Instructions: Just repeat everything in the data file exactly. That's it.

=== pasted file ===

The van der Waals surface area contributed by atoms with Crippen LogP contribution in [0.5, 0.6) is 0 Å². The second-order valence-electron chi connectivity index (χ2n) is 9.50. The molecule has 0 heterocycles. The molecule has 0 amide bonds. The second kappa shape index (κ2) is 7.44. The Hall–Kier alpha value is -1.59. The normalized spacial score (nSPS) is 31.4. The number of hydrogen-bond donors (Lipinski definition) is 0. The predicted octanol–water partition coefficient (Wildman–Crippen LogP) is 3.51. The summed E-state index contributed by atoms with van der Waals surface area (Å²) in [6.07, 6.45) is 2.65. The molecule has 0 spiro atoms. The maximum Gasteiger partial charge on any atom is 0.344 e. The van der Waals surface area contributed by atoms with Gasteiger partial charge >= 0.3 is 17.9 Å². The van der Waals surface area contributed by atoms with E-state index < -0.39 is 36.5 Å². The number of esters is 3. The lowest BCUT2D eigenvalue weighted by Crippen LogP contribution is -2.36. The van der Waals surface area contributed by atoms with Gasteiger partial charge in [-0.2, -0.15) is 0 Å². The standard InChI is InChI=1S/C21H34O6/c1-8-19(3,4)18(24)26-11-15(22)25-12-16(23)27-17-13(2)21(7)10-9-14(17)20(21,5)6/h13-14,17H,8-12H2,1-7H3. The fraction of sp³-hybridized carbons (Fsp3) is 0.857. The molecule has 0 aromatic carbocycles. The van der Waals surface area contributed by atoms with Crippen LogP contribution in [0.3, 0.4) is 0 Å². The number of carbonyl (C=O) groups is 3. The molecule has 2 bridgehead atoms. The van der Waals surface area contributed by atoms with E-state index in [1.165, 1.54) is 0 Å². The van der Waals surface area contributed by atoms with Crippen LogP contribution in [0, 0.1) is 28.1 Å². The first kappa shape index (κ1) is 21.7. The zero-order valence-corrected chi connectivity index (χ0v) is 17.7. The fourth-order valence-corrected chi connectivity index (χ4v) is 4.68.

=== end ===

The van der Waals surface area contributed by atoms with Crippen LogP contribution in [0.5, 0.6) is 0 Å². The second-order valence-electron chi connectivity index (χ2n) is 9.50. The molecule has 0 heterocycles. The molecule has 0 amide bonds. The second kappa shape index (κ2) is 7.44. The Hall–Kier alpha value is -1.59. The normalized spacial score (nSPS) is 31.4. The number of hydrogen-bond donors (Lipinski definition) is 0. The predicted octanol–water partition coefficient (Wildman–Crippen LogP) is 3.51. The summed E-state index contributed by atoms with van der Waals surface area (Å²) in [6.07, 6.45) is 2.65. The molecule has 0 spiro atoms. The maximum Gasteiger partial charge on any atom is 0.344 e. The van der Waals surface area contributed by atoms with Gasteiger partial charge >= 0.3 is 17.9 Å². The van der Waals surface area contributed by atoms with E-state index < -0.39 is 36.5 Å². The number of esters is 3. The lowest BCUT2D eigenvalue weighted by Crippen LogP contribution is -2.36. The van der Waals surface area contributed by atoms with Gasteiger partial charge in [-0.2, -0.15) is 0 Å². The standard InChI is InChI=1S/C21H34O6/c1-8-19(3,4)18(24)26-11-15(22)25-12-16(23)27-17-13(2)21(7)10-9-14(17)20(21,5)6/h13-14,17H,8-12H2,1-7H3. The fraction of sp³-hybridized carbons (Fsp3) is 0.857. The molecule has 0 aromatic carbocycles. The van der Waals surface area contributed by atoms with Crippen LogP contribution in [0.3, 0.4) is 0 Å². The number of carbonyl (C=O) groups is 3. The molecule has 2 bridgehead atoms. The van der Waals surface area contributed by atoms with E-state index in [1.165, 1.54) is 0 Å². The van der Waals surface area contributed by atoms with Crippen LogP contribution in [0, 0.1) is 28.1 Å². The first kappa shape index (κ1) is 21.7. The zero-order valence-corrected chi connectivity index (χ0v) is 17.7. The fourth-order valence-corrected chi connectivity index (χ4v) is 4.68.